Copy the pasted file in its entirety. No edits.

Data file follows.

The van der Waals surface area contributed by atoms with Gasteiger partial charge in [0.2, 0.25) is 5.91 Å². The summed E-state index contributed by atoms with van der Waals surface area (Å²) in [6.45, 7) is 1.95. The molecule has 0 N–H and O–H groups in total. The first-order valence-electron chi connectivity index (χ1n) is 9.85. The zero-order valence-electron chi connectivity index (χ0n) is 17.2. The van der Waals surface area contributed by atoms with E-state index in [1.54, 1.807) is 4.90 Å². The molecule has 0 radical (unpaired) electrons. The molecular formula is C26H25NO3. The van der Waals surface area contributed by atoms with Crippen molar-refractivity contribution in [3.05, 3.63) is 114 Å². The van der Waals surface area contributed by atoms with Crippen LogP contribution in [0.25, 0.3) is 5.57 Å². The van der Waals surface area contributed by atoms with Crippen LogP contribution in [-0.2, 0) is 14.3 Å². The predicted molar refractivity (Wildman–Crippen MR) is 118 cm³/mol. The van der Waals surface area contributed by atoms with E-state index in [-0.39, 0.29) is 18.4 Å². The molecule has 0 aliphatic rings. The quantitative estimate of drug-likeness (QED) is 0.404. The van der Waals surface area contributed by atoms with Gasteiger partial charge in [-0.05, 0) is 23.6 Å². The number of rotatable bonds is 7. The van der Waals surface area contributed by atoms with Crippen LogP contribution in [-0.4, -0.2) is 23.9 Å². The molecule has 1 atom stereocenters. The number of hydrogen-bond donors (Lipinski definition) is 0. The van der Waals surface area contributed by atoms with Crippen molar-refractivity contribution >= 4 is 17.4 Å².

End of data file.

The van der Waals surface area contributed by atoms with Gasteiger partial charge in [0.2, 0.25) is 5.91 Å². The summed E-state index contributed by atoms with van der Waals surface area (Å²) in [6.45, 7) is 1.95. The molecule has 0 N–H and O–H groups in total. The first-order valence-electron chi connectivity index (χ1n) is 9.85. The zero-order valence-electron chi connectivity index (χ0n) is 17.2. The van der Waals surface area contributed by atoms with E-state index in [1.54, 1.807) is 4.90 Å². The molecule has 0 radical (unpaired) electrons. The molecular formula is C26H25NO3. The van der Waals surface area contributed by atoms with Crippen molar-refractivity contribution in [3.05, 3.63) is 114 Å². The van der Waals surface area contributed by atoms with Crippen LogP contribution in [0.25, 0.3) is 5.57 Å². The van der Waals surface area contributed by atoms with Crippen LogP contribution in [-0.2, 0) is 14.3 Å². The predicted molar refractivity (Wildman–Crippen MR) is 118 cm³/mol. The van der Waals surface area contributed by atoms with E-state index in [-0.39, 0.29) is 18.4 Å². The molecule has 0 aliphatic rings. The quantitative estimate of drug-likeness (QED) is 0.404. The van der Waals surface area contributed by atoms with Gasteiger partial charge in [-0.05, 0) is 23.6 Å². The number of rotatable bonds is 7. The van der Waals surface area contributed by atoms with Crippen LogP contribution in [-0.4, -0.2) is 23.9 Å². The molecule has 1 atom stereocenters. The number of hydrogen-bond donors (Lipinski definition) is 0. The van der Waals surface area contributed by atoms with Crippen molar-refractivity contribution >= 4 is 17.4 Å².